Two super‐insulated houses were constructed near Sendai City in accordance with the Canadian R‐2000 manual (Canadian Home Builders' Assoc., 1987). Shelter performance, thermal environment, air quality and energy consumption of these two houses were investigated for one year. The two super‐insulated houses were very airtight compared with other houses. The one‐year measurement of room temperature and humidity for one super‐insulated house showed that the daily mean temperature for the dining‐living room and the master bedroom was 15°C‐20°C during the winter and 22°C‐28°C during the summer. Absolute humidity for these rooms was less than 5 g/kg (DA) during the winter. The indoor environment of the two super‐insulated houses during the heating season was more thermally comfortable, compared with that of ordinary houses in Japan. During the summer, the indoor temperature in these two houses was stable during the day and did not decrease at night even if the outdoor air temperature dropped. The CO2 concentration in these two houses was lower than that of other airtight houses due to continuous mechanical ventilation. The space heating energy consumption for one super‐insulated house was less than that of ordinary houses in Tohoku District in which only the living‐dining room was heated.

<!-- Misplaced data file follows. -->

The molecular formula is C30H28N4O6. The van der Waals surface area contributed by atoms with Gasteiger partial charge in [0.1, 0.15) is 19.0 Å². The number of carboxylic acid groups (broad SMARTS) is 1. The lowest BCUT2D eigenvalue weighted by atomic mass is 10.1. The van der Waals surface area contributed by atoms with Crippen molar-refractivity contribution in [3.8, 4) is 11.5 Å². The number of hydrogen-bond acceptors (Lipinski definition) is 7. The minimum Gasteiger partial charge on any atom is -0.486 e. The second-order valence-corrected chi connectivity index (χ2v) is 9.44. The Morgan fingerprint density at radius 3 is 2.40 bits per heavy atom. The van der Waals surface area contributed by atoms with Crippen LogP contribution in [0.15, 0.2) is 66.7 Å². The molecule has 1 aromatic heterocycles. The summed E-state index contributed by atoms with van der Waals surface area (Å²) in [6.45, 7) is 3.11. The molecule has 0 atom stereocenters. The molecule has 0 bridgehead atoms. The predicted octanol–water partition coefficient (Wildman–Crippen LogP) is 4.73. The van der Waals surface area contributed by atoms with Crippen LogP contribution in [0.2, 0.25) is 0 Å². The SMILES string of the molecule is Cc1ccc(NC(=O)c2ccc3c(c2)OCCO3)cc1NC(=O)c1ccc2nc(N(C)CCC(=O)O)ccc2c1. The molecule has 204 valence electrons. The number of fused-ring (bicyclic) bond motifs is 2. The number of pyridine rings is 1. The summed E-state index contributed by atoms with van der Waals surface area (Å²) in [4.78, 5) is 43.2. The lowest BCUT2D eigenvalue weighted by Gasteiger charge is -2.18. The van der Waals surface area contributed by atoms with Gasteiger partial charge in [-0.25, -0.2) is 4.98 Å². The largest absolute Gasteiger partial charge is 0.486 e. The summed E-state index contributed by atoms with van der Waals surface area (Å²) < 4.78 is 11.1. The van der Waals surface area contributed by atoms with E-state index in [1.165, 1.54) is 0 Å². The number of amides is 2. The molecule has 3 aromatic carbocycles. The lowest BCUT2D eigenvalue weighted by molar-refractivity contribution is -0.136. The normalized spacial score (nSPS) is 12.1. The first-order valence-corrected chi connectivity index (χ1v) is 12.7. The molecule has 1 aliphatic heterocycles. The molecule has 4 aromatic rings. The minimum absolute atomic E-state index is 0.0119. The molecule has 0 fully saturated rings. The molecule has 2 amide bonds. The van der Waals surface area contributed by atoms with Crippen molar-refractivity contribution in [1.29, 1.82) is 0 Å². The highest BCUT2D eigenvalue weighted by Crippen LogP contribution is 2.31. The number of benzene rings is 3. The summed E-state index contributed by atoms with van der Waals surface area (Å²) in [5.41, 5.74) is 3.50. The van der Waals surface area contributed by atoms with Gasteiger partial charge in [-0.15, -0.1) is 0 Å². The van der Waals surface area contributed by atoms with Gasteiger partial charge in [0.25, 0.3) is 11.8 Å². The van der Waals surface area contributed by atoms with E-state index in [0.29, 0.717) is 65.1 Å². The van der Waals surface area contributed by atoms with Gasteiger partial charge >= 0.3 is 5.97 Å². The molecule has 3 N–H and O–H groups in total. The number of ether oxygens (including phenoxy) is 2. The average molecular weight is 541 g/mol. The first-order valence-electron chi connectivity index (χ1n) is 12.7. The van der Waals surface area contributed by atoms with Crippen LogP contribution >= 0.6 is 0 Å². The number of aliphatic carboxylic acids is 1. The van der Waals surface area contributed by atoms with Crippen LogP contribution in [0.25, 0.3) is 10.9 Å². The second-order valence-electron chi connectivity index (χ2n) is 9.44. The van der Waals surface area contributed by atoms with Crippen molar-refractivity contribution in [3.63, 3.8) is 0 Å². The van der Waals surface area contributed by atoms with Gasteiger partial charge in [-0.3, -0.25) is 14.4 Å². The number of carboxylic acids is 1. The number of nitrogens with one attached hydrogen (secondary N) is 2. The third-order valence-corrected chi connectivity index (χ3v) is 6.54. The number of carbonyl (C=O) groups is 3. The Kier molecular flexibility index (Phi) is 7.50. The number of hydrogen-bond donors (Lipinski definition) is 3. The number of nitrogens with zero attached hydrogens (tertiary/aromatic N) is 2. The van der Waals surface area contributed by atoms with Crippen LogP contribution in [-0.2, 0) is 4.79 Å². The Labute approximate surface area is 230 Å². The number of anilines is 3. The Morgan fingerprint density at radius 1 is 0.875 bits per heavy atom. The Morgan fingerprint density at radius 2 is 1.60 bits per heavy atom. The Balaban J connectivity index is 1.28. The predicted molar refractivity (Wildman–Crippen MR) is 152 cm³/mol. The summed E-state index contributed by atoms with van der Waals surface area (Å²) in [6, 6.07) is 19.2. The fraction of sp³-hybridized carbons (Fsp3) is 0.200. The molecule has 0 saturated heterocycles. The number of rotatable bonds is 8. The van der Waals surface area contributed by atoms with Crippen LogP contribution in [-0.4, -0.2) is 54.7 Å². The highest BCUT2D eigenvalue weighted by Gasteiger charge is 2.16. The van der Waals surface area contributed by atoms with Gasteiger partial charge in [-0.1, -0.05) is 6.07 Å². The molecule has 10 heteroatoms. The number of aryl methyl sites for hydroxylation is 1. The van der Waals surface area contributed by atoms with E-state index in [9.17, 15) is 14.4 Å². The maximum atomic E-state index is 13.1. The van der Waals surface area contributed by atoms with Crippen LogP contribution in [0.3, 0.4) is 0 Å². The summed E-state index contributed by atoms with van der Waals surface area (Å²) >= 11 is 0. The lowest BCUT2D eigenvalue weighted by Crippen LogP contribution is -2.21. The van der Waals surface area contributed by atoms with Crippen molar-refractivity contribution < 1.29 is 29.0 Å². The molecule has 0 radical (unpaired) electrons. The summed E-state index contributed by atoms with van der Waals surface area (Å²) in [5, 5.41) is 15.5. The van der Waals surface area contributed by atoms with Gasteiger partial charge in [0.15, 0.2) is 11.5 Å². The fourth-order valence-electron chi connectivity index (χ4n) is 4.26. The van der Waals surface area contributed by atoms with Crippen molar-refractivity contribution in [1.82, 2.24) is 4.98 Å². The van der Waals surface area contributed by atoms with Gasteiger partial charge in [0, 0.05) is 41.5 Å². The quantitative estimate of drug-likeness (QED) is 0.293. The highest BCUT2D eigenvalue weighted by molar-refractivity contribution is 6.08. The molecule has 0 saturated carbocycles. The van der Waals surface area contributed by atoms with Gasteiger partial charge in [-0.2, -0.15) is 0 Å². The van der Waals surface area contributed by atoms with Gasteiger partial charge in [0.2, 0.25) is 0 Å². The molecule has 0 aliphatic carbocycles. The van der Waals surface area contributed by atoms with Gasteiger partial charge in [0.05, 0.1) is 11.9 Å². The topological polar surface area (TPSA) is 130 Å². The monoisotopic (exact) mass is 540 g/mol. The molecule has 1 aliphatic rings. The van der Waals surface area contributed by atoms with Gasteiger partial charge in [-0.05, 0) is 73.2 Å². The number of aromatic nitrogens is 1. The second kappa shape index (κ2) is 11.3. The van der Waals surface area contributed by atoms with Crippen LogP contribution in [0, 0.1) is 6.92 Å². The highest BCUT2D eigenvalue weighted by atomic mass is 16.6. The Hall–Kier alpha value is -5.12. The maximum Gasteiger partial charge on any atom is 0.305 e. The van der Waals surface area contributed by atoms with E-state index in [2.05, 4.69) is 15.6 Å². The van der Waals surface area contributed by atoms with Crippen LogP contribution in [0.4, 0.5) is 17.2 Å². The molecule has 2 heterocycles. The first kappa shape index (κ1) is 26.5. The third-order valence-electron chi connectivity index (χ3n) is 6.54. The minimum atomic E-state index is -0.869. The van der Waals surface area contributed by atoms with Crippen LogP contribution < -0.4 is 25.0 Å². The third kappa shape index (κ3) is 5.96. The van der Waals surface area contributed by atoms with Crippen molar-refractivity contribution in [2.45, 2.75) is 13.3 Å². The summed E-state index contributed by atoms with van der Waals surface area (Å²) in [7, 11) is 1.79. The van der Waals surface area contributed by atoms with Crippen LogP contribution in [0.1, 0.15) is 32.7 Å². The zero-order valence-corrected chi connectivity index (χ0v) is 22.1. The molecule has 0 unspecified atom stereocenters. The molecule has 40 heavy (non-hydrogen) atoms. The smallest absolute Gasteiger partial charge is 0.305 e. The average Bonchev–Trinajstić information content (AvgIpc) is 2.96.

ASJC Scopus subject areas
- Environmental Engineering
- Building and Construction
- Public Health, Environmental and Occupational Health